Sure, everyone has tips and tricks for picking the right melon or apple, but there are few general guidelines to follow to ensure you get the freshest produce possible.
- Summer – apricots, blueberries, cherries, eggplant, fresh herbs, green beans, hot peppers, melon, okra, peaches, plums, sweet corn, sweet peppers, tomatoes, zucchini
- Fall – apples, broccoli, Brussels sprouts, cauliflower, collards, grapes, kale, pears, persimmons, pumpkins, winter squash, yams
- Winter – beets, cabbage, carrots, citrus fruits, daikon radishes, onions, rutabagas, turnips, winter squash
- Spring – asparagus, blackberries, green onions, leeks, lettuces, new potatoes, peas, red radishes, rhubarb, spinach, strawberries, watercress
KNOW YOUR VENDOR
With modern farming, processing and delivery, many vendors can put produce out for sale within a day or two after it’s picked. Ask the produce manager or vendor for delivery days or when the food was harvested so you can get to your favorite produce before quality declines. We all have our favorite trusted stores, so there’s nothing wrong with getting to know the people who work there. Ask them produce questions after all they are trained to help!
BE A PRODUCE SNOB
If it doesn’t look and smell great, don’t buy it. Use your senses. Contrary to some consumer practices, thumping or shaking a melon does not indicate ripeness. Instead, feel or touch a product. In general, produce that’s too soft is too ripe; if it’s too hard, it’s not ripe enough. Try the sniff test, too. With certain fruits, like peaches and melons, a strong scent means they’re ripening nicely. Don’t just take produce because it’s there. Take the time to find the BEST available produce.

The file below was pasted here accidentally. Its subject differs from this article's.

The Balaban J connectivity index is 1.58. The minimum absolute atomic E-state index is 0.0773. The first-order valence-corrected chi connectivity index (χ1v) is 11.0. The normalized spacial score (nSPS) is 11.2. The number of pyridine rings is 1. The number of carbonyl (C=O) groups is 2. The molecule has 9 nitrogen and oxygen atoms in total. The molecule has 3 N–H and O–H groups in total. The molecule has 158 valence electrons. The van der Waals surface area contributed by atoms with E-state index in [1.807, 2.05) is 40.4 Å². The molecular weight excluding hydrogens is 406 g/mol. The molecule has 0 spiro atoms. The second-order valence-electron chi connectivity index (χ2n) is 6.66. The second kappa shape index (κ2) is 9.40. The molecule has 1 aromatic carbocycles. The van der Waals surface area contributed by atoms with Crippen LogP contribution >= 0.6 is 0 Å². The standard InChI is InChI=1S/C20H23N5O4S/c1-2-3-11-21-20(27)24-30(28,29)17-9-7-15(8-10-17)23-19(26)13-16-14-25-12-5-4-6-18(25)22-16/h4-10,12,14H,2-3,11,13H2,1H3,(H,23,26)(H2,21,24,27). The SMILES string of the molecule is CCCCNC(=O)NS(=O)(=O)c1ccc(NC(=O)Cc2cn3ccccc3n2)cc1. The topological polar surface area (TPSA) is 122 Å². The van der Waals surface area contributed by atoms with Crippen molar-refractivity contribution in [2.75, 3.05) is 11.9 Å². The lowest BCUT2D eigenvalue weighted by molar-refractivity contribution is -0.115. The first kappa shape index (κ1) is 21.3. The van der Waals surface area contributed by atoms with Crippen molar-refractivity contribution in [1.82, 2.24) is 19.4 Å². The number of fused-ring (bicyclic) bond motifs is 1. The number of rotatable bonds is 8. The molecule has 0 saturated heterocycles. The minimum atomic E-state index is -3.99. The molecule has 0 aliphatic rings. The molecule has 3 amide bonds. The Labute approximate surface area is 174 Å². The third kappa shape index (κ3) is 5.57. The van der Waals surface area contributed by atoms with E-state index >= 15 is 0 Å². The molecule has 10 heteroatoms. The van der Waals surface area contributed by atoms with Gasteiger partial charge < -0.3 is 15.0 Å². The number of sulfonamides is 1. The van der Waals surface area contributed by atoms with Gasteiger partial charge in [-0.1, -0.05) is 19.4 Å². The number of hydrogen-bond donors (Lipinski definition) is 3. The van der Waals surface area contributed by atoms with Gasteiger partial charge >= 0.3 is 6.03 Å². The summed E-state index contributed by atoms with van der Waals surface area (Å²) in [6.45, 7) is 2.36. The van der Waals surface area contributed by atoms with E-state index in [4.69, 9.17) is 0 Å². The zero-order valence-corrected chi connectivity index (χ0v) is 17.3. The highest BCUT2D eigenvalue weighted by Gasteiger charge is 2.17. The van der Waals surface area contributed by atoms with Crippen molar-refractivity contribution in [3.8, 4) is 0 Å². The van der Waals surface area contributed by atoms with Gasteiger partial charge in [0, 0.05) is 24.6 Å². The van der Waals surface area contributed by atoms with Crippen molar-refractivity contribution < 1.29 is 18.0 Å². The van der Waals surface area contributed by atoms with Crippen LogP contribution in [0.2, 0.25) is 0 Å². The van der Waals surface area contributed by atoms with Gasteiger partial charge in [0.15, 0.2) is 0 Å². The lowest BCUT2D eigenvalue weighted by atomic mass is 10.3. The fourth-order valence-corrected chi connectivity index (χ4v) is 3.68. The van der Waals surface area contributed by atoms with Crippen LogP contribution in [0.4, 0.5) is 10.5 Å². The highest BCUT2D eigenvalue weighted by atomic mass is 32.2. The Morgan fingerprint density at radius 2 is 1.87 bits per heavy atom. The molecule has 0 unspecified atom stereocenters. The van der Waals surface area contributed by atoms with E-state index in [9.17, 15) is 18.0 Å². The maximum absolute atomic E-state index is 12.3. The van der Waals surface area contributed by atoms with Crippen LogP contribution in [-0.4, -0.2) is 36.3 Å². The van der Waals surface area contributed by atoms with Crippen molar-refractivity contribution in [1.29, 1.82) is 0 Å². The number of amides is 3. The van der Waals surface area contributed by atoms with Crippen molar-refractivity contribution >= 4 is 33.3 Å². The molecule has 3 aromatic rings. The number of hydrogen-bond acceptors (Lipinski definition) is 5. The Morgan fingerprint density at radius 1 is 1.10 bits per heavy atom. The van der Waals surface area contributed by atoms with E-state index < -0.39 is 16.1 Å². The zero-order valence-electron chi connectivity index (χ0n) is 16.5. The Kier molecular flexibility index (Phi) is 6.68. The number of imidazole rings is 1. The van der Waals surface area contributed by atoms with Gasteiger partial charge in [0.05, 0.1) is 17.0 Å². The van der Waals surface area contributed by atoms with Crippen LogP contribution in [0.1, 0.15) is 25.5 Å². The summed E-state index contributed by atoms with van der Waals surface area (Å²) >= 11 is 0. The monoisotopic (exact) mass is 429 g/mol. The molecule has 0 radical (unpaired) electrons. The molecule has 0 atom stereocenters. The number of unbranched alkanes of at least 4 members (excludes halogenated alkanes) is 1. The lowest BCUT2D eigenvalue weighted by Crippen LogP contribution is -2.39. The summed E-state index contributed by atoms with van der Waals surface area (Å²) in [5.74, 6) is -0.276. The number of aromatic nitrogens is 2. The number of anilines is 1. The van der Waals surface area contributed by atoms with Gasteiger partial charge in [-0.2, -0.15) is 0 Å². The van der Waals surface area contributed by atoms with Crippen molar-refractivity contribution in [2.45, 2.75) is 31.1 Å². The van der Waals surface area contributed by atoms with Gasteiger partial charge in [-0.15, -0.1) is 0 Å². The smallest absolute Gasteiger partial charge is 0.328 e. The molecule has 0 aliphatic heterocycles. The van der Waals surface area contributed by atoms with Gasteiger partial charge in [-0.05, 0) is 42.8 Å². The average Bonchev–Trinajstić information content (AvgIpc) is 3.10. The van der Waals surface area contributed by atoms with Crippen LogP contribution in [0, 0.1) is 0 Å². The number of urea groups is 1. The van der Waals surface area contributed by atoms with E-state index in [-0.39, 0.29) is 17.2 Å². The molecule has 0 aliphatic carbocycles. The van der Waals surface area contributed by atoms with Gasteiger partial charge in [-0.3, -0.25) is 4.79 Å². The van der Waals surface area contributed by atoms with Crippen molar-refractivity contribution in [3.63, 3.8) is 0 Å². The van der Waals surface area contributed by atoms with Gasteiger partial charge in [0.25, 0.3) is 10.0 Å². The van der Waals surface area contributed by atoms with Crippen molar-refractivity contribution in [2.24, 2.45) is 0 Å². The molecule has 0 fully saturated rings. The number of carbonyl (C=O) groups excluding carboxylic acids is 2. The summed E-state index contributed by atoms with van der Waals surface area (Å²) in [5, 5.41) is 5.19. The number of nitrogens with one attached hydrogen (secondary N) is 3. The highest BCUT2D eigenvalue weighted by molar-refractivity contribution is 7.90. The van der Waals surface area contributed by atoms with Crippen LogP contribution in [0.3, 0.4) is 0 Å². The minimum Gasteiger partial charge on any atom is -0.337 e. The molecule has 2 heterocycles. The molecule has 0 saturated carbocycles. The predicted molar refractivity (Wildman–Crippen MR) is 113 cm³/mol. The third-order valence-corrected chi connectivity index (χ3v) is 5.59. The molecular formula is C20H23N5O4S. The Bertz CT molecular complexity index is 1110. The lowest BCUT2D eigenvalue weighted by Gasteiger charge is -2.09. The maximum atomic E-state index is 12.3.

BUY ONLY WHAT YOU NEED
This one is simple. When we cook, we generally prepare more than we need. The best guideline we can provide is to buy in smaller amounts. You’ll have less to cook with, but also less waste. Avoid sales for the sake of the sale. This way you’re not cooking with tired produce, or tossing out the expired.
USE IT UP
After you’ve become close acquaintances with your produce manager or vendor, you’ve touched and sniffed all the produce at the supermarket, don’t forget to cook what you bought. Eat the fresh produce when it’s fresh!
WASHING & DRYING
Okay, it’s time to eat, finally. Even if the produce seems clean, always wash under it cool running water and shake dry – especially the herbs! Always spin – rinse lettuces. Even if the package claims to be tripled rinsed, it can’t hurt to rinse again.
- Protect produce from the cold – use paper towels to line the plastic disposable food containers after rinsing and wrap loosely to protect foods from the refrigerator temperature. Use the produce drawers, they sometimes have humidity controls
- Fruits & Vegetables don’t play well together and should be stored in different locations
- Don’t clean produce until you’re ready to use it. Washing fruits or vegetables before storing them make them more likely to spoil
COLLETON RIVER PRODUCE